One thing I love about 219 Design is that we regularly harness the power of new and emerging technologies. As an engineer, it is super fun to work with cutting edge sensors, brand new motor tech, and the latest software packages. As a business, it can help us and our clients get a competitive edge. It should come as no surprise that we have been testing out ChatGPT in a lot of different use cases. Of course the value proposition of ChatGPT will evolve as it is used more, but I’d like to share some of my recent findings now in case it helps!
Since I subscribed to the $20/mo ChatGPT Plus account in March, a post-it note on my laptop has been reminding me to “Ask ChatGPT” to make sure I get my money’s worth. I definitely have saved much more than $20 worth of time, even with my exploratory usage! I have been using ChatGPT in addition to Google for internet searches, for help with writing Google Scripts, for ideas during brainstorms, and more. Here’s a summary of some of my recent efforts:
For me, I have found that using ChatGPT helps me be more productive when I’m already familiar with a domain because I can better evaluate ChatGPT’s reply and guide the conversation to be more productive. ChatGPT will always give an answer with confidence, whether or not it is right, and I often need a little back-and-forth to get value. I think of it like an assistant or junior developer that is trying their best but, ultimately, it is up to me to double check the results.
At 219, we use the Google Suite of products for our day-to-day work. We like how easy it is to collaborate when everything is online and accessible by multiple people simultaneously. Over the last few years, we have been writing custom Google Scripts to extend functionality and automate repetitive tasks. I am fairly experienced writing these scripts so, when ChatGPT came out, naturally I asked it for help when working on the backlog of features we’ve been wanting to add. I think this has been so successful for me because (1) I’m already familiar with Google Scripts, and (2) there’s a lot of content online (e.g. Stack Overflow) for the model to train on.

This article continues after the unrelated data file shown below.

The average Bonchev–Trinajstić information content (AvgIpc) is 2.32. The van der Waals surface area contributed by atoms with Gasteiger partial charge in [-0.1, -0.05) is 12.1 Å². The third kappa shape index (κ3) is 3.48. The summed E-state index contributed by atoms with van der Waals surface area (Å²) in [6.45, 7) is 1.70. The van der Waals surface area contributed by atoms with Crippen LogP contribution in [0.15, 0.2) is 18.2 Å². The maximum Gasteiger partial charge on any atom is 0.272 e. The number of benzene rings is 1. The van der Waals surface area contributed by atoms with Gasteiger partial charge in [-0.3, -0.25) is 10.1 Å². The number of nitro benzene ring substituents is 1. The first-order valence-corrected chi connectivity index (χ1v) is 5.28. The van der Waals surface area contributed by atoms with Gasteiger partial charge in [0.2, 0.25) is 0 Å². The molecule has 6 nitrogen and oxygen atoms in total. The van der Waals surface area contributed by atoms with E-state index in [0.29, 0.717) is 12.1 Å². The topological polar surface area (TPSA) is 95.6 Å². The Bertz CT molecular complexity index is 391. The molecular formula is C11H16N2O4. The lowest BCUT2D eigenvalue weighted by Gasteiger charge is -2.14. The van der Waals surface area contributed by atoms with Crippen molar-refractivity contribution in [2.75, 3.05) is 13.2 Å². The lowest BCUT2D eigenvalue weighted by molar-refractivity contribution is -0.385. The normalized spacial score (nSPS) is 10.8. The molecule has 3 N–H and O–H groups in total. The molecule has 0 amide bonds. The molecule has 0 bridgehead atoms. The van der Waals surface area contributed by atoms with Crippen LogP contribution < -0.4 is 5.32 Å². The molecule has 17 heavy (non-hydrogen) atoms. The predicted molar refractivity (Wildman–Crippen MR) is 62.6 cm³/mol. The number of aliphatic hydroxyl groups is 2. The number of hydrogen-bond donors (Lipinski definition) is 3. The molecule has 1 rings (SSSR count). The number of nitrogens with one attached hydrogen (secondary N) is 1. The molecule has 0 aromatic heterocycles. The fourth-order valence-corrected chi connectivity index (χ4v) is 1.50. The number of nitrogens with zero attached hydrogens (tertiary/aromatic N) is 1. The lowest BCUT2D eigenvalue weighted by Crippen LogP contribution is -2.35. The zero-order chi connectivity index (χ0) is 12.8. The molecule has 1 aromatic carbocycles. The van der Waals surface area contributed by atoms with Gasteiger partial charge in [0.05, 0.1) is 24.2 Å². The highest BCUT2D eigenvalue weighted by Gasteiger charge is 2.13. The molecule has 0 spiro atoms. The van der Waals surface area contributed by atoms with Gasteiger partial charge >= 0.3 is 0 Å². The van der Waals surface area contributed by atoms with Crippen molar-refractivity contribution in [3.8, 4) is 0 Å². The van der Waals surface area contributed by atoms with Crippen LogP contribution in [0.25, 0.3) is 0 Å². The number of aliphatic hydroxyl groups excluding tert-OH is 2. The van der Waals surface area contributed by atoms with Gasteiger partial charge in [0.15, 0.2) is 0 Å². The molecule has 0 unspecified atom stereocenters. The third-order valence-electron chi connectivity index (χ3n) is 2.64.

When starting a new effort, I do the following:
ChatGPT has been really helpful for Google Scripts accessing 3rd party APIs (e.g. Slack, Harvest) and for advanced Google product usage (e.g. Drive, Gmail, Docs).
219 has discipline-specific “disco” meetings each week where the software, embedded, mechanical, and management teams share experiences, project knowledge, and get help on pressing problems. These meetings are often recorded but, due to how Google Meet works, the recordings are stored in the user’s “My Drive,” NOT in a company-accessible folder. Google Script + Chat GPT to the rescue!
Before getting started, I broke down the problem into the following parts:
For step #1, Google Meet names the recordings with the calendar event name and a timestamp. Our “discos” are held in two different persistent Google Meets that represent physical rooms. Some are held in the “Redwood Room”, and some are held in “two.” To figure out which disco it is, you have to figure out the room (trivial with myString.includes() ), and the time (more annoying because of the time format and string parsing). Here was my query and the reply:
Copying the code is as easy as clicking the “copy code” button. Sometimes ChatGPT makes it easy for you to test the code, especially if you ask it to write a function. In this case, as part of the same answer shown above, it provided some quick code to test the function. In this case, no tweaking was necessary!